The seemingly compelling agreement between seafloor observations and plate tectonics arises as a consequence of the global dynamics described by whole-Earth decompression dynamics19,20, which does not require or depend upon mantle convection. Briefly, whole-Earth decompression dynamics is the consequence of Earth having formed as a Jupiter-like gas giant. Beneath about 300 Earth-masses of hydrogen, helium and volatile compounds, such as methane, the silicate-rock-plus-alloy kernel was compressed to about 64% of present-day radius, an amount sufficient to have yielded a closed, contiguous shell of continental rock without ocean basins.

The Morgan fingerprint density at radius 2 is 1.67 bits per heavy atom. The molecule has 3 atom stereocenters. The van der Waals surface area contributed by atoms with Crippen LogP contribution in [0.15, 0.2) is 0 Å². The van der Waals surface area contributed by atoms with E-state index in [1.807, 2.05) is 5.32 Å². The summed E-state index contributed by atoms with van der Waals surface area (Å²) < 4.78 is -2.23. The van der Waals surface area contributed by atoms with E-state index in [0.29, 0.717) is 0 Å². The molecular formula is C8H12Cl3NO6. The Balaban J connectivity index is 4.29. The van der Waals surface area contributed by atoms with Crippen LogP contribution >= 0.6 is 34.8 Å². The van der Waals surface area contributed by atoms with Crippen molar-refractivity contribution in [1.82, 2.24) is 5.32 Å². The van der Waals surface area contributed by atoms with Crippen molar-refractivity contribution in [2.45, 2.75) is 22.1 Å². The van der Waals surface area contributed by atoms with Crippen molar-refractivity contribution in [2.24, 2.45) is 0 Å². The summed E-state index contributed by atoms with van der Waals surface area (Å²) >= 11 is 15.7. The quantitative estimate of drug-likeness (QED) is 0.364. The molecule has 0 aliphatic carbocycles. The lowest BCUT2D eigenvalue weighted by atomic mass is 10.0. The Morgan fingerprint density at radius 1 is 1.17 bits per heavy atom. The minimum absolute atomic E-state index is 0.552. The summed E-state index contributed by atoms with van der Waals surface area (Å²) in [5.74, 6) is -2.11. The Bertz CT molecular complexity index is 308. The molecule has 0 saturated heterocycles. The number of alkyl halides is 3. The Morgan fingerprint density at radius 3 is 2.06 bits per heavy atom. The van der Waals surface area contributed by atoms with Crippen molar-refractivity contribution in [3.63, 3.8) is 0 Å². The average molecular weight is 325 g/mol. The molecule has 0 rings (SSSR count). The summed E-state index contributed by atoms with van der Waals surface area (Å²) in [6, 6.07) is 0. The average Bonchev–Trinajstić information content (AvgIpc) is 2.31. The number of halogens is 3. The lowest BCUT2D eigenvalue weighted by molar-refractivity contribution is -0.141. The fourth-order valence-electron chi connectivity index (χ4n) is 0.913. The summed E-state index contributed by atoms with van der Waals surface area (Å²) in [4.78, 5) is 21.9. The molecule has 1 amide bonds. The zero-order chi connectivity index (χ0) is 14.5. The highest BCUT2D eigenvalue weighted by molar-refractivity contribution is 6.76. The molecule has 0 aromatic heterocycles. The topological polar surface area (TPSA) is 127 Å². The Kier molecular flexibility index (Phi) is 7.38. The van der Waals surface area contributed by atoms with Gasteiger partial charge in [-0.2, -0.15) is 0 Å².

After being stripped of its great overburden of volatile protoplanetary gases by the high temperatures and/or by the violent activity of the T Tauri-phase solar wind, associated with the thermonuclear ignition of the Sun, the Earth would inevitably begin to decompress, to rebound towards a new hydrostatic equilibrium. The initial whole-Earth decompression is expected to result in a global system of major primary cracks appearing in the rigid crust which persist and are identified as the global, mid-oceanic ridge system, just as explained by Earth expansion theory21,22. But here the similarity with that theory ends. Whole-Earth decompression dynamics19, sets forth a different mechanism for global geodynamics which involves the formation of secondary decompression cracks and the in-filling of those cracks, a process which is not limited to the last 180 million years, the maximum age of the seafloor.